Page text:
Larranaga knew a priority would be shaking hands and making himself known. Indeed, he believed he was an afterthought in the minds of Miami’s decision-makers when a replacement for former coach Frank Haith was sought. Larranaga believes he drummed up interest by calling upon longtime friends and associates to speak on his behalf.
What puzzled and disturbed him, he said, was feeling like an afterthought at his own university.
“I guess what I had anticipated was George Mason, having been through 14 years of my leadership, I’d been there the entire time, that they would have responded immediately to any overture from another school,” Larranaga said. “By that not happening, it allowed the process with Miami to develop more and more. When Miami made the offer, I was ready to make the decision to go.”
George Mason Athletic Director Tom O’Connor disputes the assertion that there was anything slow about the school’s response. O’Connor claimed he had to wait on Larranaga’s own lawyer, but yet pushed the process of getting raises and contract extensions for Larranaga — who last year earned $525,000 — and his assistant coaches as fast as he could get approval from above his head.
“I wanted to make sure we were doing the right thing,” O’Connor said. “Everyone wanted Jim to stay.”
Larranaga said he considered the decision from every angle, professional and personal. He had grandchildren in the Washington area, but three siblings in Florida. What proved decisive was the list of goals he had kept for years, checking them off one by one. He’d ticked off “advancing to the Final Four” via George Mason’s improbable run in 2006, leaving only two big ones: Win a national championship. Coach in the Atlantic Coast Conference, where he had spent seven years as an assistant with Virginia from 1979-86.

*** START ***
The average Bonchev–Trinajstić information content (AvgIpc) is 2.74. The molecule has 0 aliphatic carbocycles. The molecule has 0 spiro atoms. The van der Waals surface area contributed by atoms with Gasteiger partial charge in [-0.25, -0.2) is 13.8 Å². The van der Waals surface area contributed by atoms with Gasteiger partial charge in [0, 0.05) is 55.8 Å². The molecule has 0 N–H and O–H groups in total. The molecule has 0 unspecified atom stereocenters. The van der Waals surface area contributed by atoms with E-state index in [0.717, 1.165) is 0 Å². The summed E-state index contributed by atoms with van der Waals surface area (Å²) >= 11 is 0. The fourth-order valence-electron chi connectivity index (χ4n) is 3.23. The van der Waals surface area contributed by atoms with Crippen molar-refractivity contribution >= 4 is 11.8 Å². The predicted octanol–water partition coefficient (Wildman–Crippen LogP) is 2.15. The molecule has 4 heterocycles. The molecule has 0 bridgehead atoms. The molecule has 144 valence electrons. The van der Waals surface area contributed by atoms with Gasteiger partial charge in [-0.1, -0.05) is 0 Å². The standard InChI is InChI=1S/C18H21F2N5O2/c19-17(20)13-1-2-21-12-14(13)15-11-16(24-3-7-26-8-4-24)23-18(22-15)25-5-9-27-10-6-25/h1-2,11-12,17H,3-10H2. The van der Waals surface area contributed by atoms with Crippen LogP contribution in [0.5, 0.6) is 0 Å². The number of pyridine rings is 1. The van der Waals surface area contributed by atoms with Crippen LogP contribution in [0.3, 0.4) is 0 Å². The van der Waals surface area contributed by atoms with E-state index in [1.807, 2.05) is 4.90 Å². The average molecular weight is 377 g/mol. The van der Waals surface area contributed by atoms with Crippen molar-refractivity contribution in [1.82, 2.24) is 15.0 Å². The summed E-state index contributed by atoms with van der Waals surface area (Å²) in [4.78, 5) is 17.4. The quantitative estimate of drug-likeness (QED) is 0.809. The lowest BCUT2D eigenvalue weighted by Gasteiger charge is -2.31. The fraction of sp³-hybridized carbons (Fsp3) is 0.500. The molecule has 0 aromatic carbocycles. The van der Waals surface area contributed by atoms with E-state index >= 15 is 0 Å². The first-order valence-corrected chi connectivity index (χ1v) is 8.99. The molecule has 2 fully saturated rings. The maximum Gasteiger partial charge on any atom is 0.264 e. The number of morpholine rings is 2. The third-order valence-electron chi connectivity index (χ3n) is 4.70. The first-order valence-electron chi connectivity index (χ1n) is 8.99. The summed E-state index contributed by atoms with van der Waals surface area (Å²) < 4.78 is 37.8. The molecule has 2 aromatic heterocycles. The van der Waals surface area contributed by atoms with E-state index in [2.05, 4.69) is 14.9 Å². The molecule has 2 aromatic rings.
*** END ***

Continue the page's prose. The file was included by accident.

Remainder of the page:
“Being a head coach in the ACC has been on the list since 1986,” he said. “it’s something that has always been in the back of my mind. It’s something that I wondered if I would ever get a chance to do.”
To Larranaga, the ACC represents the top of the college basketball mountain. And even though Miami was coming off a disappointing season, he believed the conference’s financial security, long tradition and the school’s location would help him reach his primary goal, winning a national title, earlier than he could do it at George Mason.
Still, one question nagged him and his wife, Liz, he said: “Were we willing to give up the joy and happiness we had? I loved every minute of it at George Mason.”
Larranaga brushed away a question about whether he would consider trying to get out of his contract should Miami get hit with NCAA sanctions; he said his only contract “option” was to win. That, of course, is what he did — against seemingly all odds — at George Mason.
“That’s something my wife says to me,” Larranaga said. “Can we do it all again?”